Wage growth slowed slightly in the last quarter to 1.8 percent from 2.0 percent in the last year.
The economy added 209,000 jobs in July, a sharp slowing from its 277,000 average over the prior three months. The slowdown was widely spread across sectors, although temporary help — which added just 8,500 jobs — and health care — which added just 7,000 — were notably weak. Construction — which added 22,000 jobs — and manufacturing — which added 28,000 jobs — were surprisingly strong.
The unemployment rate was essentially unchanged at 6.2 percent, as there was little change in either the size of the labor force or the number of unemployed. Involuntary part-time employment edged down slightly, reversing part of a jump in June. It is now 669,000 below its year-ago level. Voluntary part-time employment decreased modestly, but is still 502,000 above its year-ago level. This would be consistent with some workers opting to work part-time now that they no longer need to get health insurance through their job as a result of the Affordable Care Act.
There was little change in employment or unemployment rates for most demographic groups, although the employment-to-population ratio for African Americans edged up to 54.6 percent — its highest level since January of 2009. Workers over age 55 accounted for all the reported employment growth in July, with an increase in employment of 159,000 compared to 131,000 overall. However, their 43.4 percent share of employment growth over the last year is considerably less than it had been earlier in the recovery.
The duration measures showed little change, with average duration of unemployment falling back 1.1 weeks to 32.4 weeks, while both the median duration and share of long-term unemployed increased slightly. The share of unemployment due to people voluntarily quitting their jobs was essentially unchanged from the prior two months at 8.9 percent. This is up from 8.5 percent last July, but still well below the 11-12 percent shares in the years before the downturn.
In the establishment survey, the goods-producing sector was surprisingly strong, adding 58,000 jobs. However, the pace of growth is likely to slow in the month ahead. The 22,000 job growth reported in construction is likely faster than can be supported by the modest pace of spending growth in the sector. The 28,000 rise in manufacturing employment was driven largely by a 14,600 increase in jobs in the auto industry. This, in turn, was likely due in part to the timing of shutdowns for retooling and will be partially reversed next month. The average workweek actually fell in manufacturing and the one-month diffusion index plunged from 63.0 to 53.7, so we are likely to see weaker growth going forward. Nonetheless, it is worth noting that employment in the auto sector reached its highest level since July, 2008.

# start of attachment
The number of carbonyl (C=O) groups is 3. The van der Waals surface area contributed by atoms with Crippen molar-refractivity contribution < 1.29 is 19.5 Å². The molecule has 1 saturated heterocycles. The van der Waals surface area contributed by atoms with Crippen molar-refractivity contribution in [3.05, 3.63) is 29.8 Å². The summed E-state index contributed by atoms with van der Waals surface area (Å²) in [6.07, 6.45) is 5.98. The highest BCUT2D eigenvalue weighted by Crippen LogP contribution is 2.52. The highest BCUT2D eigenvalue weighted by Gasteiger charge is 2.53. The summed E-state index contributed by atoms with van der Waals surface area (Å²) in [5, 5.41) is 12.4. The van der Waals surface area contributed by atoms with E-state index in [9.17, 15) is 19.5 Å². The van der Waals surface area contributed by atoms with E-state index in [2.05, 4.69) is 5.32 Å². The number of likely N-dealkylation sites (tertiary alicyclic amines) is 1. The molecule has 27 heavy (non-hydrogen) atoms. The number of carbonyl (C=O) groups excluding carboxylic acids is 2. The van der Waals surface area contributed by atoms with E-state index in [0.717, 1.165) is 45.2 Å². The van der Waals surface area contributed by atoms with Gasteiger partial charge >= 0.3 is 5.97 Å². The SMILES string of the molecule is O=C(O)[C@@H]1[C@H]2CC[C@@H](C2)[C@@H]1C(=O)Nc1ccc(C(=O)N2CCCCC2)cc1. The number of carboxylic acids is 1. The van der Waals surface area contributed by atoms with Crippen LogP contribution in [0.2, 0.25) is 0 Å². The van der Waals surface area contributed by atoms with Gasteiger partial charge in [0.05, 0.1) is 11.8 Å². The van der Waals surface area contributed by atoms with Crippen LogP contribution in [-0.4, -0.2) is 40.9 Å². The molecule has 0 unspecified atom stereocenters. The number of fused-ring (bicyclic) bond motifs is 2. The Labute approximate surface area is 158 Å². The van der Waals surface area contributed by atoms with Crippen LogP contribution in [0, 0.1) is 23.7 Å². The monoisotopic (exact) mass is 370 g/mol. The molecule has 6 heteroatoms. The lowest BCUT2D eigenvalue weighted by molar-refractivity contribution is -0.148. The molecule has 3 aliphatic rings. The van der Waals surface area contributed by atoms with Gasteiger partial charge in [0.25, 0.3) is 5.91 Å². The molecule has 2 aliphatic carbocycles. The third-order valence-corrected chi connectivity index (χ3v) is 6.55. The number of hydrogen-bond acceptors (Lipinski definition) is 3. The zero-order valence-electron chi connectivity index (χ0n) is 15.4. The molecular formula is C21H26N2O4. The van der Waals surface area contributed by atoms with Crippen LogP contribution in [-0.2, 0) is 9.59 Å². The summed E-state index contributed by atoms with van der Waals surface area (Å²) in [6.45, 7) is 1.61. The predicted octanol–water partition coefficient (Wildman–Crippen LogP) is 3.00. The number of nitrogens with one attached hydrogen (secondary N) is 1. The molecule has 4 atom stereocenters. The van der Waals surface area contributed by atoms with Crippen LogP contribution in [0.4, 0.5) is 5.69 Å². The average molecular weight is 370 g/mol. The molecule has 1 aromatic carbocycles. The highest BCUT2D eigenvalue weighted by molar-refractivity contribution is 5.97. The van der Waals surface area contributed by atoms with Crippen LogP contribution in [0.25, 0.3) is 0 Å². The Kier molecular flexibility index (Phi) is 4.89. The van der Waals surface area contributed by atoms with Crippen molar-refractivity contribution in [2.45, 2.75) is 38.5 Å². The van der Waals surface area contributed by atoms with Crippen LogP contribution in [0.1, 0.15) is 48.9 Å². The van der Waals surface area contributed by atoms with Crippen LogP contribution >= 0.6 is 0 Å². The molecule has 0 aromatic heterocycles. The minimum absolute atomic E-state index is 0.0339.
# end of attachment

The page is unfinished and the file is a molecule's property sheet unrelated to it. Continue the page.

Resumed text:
In contrast to autos, jobs in the motion picture industry continue to disappear. They fell 3,500 in July and are down by 56,300 (15.7 percent) over the last year. The temp sector also showed weakness, adding just 8,500 jobs, compared to an average of 17,000 over the last year. Similarly, health care added just 7,000 jobs, down from an average of 19,000 over the last year. A high-side anomaly in the July data was a jump in employment in private social assistance of 18,400. This is certain to be reversed, at least partially, in coming months.
This report provides little evidence of any pick-up in wage growth. The average hourly wage rose at a 1.82 percent annual rate over the last three months compared with the prior three months. This compares to a 2.0 percent increase over the last year. While a tightening labor market should eventually allow workers to see some gains in real wages, the economy does not appear to be at this point yet.
Overall, this should be seen as a modestly positive report. The slower pace of job growth is not surprising given how out of line recent job growth has been with the modest GDP growth we have been seeing. (First half growth averaged 1.0 percent.) It is likely that future months will see weaker growth as manufacturing and construction will see slower job gains. We are still far from the point where the labor market is strong enough that workers will be able to get wage gains in line with economic growth.